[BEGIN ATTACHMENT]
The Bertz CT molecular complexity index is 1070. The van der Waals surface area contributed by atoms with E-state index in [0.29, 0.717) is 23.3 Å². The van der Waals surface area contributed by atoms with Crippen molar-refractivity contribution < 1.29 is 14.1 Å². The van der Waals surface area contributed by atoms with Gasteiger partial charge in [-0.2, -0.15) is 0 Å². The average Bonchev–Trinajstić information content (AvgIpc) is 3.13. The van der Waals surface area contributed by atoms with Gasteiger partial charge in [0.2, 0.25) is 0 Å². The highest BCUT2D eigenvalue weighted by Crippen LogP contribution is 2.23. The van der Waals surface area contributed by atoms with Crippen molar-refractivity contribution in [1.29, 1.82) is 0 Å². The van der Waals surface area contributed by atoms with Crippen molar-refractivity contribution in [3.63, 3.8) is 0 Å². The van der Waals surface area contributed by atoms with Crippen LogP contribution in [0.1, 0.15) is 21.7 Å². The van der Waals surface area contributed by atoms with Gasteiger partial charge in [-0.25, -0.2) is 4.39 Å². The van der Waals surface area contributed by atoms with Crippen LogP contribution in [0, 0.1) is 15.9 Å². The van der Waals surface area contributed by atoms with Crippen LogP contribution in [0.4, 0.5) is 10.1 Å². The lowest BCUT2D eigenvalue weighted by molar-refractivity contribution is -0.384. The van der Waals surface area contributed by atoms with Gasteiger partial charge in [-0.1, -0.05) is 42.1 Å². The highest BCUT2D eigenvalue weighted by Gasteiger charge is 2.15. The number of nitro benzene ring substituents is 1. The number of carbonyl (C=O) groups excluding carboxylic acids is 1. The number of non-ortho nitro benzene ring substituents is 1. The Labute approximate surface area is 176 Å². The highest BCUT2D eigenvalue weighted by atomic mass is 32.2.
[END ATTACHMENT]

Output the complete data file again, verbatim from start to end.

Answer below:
The Bertz CT molecular complexity index is 1070. The van der Waals surface area contributed by atoms with E-state index in [0.29, 0.717) is 23.3 Å². The van der Waals surface area contributed by atoms with Crippen molar-refractivity contribution < 1.29 is 14.1 Å². The van der Waals surface area contributed by atoms with Gasteiger partial charge in [-0.2, -0.15) is 0 Å². The average Bonchev–Trinajstić information content (AvgIpc) is 3.13. The van der Waals surface area contributed by atoms with Gasteiger partial charge in [0.2, 0.25) is 0 Å². The highest BCUT2D eigenvalue weighted by Crippen LogP contribution is 2.23. The van der Waals surface area contributed by atoms with Crippen molar-refractivity contribution in [1.29, 1.82) is 0 Å². The van der Waals surface area contributed by atoms with Crippen molar-refractivity contribution in [3.63, 3.8) is 0 Å². The van der Waals surface area contributed by atoms with Crippen LogP contribution in [0.1, 0.15) is 21.7 Å². The van der Waals surface area contributed by atoms with Gasteiger partial charge in [-0.25, -0.2) is 4.39 Å². The van der Waals surface area contributed by atoms with Crippen LogP contribution in [0, 0.1) is 15.9 Å². The van der Waals surface area contributed by atoms with Crippen LogP contribution in [0.4, 0.5) is 10.1 Å². The lowest BCUT2D eigenvalue weighted by molar-refractivity contribution is -0.384. The van der Waals surface area contributed by atoms with Gasteiger partial charge in [-0.1, -0.05) is 42.1 Å². The highest BCUT2D eigenvalue weighted by Gasteiger charge is 2.15. The number of nitro benzene ring substituents is 1. The number of carbonyl (C=O) groups excluding carboxylic acids is 1. The number of non-ortho nitro benzene ring substituents is 1. The Labute approximate surface area is 176 Å². The highest BCUT2D eigenvalue weighted by atomic mass is 32.2.